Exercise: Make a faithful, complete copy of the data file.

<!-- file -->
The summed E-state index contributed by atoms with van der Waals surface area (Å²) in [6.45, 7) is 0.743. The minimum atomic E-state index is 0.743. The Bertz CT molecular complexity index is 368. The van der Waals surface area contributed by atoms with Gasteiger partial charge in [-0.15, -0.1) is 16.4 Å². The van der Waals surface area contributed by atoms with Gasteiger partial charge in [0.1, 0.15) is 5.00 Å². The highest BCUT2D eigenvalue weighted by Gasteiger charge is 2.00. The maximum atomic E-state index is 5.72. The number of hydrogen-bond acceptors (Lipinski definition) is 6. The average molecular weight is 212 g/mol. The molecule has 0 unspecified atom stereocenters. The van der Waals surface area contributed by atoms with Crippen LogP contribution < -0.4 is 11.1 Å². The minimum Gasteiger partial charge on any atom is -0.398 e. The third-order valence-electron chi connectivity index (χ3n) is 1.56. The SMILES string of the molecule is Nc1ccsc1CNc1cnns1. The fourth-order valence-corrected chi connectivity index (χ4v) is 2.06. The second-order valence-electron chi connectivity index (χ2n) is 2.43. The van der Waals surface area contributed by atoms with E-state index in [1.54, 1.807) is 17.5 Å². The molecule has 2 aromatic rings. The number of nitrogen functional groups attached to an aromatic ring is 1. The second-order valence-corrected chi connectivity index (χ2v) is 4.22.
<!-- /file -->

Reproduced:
The summed E-state index contributed by atoms with van der Waals surface area (Å²) in [6.45, 7) is 0.743. The minimum atomic E-state index is 0.743. The Bertz CT molecular complexity index is 368. The van der Waals surface area contributed by atoms with Gasteiger partial charge in [-0.15, -0.1) is 16.4 Å². The van der Waals surface area contributed by atoms with Gasteiger partial charge in [0.1, 0.15) is 5.00 Å². The highest BCUT2D eigenvalue weighted by Gasteiger charge is 2.00. The maximum atomic E-state index is 5.72. The number of hydrogen-bond acceptors (Lipinski definition) is 6. The average molecular weight is 212 g/mol. The molecule has 0 unspecified atom stereocenters. The van der Waals surface area contributed by atoms with Crippen LogP contribution < -0.4 is 11.1 Å². The minimum Gasteiger partial charge on any atom is -0.398 e. The third-order valence-electron chi connectivity index (χ3n) is 1.56. The SMILES string of the molecule is Nc1ccsc1CNc1cnns1. The fourth-order valence-corrected chi connectivity index (χ4v) is 2.06. The second-order valence-electron chi connectivity index (χ2n) is 2.43. The van der Waals surface area contributed by atoms with E-state index in [1.54, 1.807) is 17.5 Å². The molecule has 2 aromatic rings. The number of nitrogen functional groups attached to an aromatic ring is 1. The second-order valence-corrected chi connectivity index (χ2v) is 4.22.